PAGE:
Son is the latest film from Irish director Ivan Kavanagh, who also made a decent low-budget western, Never Grow Old, which starred John Cusack and Emile Hirsch. It was a pleasant surprise, as I hadn’t expected much from the film since it was relegated to a token theatrical run in ten theatres in the UK followed by a DVD-only release the next week. This new film reunited Kavanagh with Hirsch, and is a horror flick.
Andi Matichak plays Laura, the mother of an eight-year-old boy who starts suffering from a mysterious illness after she claims a cult has broken into her suburban house and attempted to kidnap her son. There is no sign of forced entry, so the police detectives are somewhat suspicious of her claims, but Paul (Emile Hirsch) takes a liking to the woman. Soon through a series of events the mother and son are on the lam, her past is uncovered, and the boy develops a taste for human flesh.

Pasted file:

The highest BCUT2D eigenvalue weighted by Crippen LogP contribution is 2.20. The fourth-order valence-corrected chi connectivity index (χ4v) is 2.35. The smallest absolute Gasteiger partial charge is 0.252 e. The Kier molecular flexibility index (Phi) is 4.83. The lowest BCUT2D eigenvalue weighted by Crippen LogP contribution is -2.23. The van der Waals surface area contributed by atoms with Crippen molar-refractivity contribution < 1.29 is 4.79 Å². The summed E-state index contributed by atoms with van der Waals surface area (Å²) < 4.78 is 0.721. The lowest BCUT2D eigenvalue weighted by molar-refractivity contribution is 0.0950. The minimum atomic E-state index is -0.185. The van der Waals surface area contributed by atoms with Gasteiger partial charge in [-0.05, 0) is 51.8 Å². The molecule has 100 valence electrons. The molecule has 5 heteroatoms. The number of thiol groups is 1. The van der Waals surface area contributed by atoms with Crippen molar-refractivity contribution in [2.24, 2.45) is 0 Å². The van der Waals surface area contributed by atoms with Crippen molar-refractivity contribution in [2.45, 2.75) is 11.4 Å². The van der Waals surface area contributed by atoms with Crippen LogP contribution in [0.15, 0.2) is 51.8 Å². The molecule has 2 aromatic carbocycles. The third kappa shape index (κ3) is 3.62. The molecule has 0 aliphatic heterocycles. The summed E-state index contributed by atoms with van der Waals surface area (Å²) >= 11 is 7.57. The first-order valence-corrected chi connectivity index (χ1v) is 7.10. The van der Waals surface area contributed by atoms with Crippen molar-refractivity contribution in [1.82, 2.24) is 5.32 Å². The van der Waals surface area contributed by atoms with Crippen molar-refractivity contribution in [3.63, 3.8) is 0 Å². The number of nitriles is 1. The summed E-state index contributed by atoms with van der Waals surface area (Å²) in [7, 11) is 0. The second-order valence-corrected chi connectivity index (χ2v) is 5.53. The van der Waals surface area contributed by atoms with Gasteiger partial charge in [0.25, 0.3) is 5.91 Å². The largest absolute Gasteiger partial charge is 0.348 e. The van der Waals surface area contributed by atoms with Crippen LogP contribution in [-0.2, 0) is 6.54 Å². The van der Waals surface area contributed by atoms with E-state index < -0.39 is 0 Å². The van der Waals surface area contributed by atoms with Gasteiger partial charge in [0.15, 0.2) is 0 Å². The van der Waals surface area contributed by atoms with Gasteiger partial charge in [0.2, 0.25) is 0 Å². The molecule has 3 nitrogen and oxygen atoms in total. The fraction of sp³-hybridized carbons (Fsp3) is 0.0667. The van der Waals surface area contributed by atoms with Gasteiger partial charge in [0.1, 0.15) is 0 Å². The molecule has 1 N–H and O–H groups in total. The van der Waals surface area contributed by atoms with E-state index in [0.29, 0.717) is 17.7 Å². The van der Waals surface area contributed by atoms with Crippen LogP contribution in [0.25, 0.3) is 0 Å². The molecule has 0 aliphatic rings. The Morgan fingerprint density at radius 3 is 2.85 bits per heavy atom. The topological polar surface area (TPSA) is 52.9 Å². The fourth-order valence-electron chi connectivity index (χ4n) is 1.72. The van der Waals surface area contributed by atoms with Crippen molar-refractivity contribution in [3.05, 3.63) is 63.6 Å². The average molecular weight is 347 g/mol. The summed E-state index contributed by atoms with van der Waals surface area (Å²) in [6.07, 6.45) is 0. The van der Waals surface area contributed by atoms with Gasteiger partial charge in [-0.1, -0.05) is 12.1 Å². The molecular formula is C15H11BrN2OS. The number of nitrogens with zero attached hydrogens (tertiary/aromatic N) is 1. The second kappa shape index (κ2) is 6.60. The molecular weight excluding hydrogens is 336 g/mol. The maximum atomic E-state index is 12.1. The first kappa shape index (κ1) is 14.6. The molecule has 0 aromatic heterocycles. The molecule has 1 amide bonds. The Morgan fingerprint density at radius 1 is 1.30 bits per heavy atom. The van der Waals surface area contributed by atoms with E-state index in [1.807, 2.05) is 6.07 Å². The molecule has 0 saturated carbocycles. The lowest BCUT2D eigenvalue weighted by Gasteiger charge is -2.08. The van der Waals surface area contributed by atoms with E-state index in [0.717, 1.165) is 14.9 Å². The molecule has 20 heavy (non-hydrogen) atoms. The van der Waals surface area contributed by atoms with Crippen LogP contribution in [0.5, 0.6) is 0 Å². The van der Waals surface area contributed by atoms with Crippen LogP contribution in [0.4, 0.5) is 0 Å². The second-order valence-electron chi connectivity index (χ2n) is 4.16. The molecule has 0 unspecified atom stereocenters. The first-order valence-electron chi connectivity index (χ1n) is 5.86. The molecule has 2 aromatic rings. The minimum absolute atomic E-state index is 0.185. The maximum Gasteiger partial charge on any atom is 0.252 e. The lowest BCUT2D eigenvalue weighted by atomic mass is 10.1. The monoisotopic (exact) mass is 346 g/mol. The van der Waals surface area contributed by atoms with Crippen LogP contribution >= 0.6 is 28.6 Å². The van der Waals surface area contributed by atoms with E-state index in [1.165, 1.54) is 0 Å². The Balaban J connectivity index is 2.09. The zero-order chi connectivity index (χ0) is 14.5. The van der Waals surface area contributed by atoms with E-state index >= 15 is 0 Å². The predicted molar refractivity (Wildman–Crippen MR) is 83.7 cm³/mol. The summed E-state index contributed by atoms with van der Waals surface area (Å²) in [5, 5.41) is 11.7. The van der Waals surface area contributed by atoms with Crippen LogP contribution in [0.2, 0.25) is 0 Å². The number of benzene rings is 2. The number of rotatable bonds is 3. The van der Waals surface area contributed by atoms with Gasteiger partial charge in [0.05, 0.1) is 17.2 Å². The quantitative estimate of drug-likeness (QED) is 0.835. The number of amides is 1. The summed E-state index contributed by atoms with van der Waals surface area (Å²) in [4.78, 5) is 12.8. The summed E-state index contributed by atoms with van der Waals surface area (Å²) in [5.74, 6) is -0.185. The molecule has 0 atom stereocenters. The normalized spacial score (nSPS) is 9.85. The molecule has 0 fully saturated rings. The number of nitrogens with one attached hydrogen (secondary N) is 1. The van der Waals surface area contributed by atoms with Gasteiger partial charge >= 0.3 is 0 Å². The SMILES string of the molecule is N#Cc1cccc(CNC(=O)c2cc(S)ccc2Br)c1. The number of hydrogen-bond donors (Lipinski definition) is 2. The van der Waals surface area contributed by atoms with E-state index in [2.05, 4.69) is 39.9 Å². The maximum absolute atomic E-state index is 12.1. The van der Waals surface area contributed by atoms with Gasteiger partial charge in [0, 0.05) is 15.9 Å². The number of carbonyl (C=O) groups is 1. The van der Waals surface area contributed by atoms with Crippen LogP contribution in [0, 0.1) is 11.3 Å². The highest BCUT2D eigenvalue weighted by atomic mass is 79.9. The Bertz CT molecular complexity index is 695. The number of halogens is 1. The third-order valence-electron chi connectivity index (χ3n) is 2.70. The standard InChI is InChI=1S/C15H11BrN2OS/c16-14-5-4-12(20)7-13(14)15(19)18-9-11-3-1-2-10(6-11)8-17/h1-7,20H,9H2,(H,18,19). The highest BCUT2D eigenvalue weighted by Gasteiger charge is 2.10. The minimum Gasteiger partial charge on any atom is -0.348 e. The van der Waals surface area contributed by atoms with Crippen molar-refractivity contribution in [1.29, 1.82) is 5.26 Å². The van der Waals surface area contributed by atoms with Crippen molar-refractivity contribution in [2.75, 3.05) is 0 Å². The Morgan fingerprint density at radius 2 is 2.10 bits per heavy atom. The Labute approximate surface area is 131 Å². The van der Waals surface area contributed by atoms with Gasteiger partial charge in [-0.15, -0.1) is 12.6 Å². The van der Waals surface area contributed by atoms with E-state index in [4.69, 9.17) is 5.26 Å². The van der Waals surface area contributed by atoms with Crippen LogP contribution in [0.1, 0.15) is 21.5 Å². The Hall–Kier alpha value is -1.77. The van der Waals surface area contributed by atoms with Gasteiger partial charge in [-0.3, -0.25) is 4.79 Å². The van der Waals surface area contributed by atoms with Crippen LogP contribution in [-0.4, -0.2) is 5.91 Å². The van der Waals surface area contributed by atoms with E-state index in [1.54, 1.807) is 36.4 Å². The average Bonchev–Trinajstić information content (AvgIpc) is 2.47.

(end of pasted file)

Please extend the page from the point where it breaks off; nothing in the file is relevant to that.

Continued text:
The story unfolds as the typical “is she crazy or are there actually dark forces are play?” tale we’ve seen a thousand times. The film is nothing you haven’t seen before, but it’s incredibly competently made. It develops in a slow-burn fashion with echoes of ’70s-style filmmaking. The performances from Matichak and Hirsch are solid, and the kid ain’t too bad either.
Overall, it’s a decent hybrid of Rosemary’s Baby with maybe a bit of Jeff Nichols’ underrated Midnight Special thrown in. It doesn’t hold back on the gore, either, but is never gratuitous, even though there isn’t anything wrong with that. The film even has a pretty solid twist at the end, which is a rarity these days. Ivan Kavanagh is certainly a director to look out for, one I’m certain can only get better.
The film was picked up by Shudder, and is certainly one of the better “Shudder Original” films—but pick up the Blu-Ray if you can, it has some extras, including interviews with cast and crew, and deleted scenes.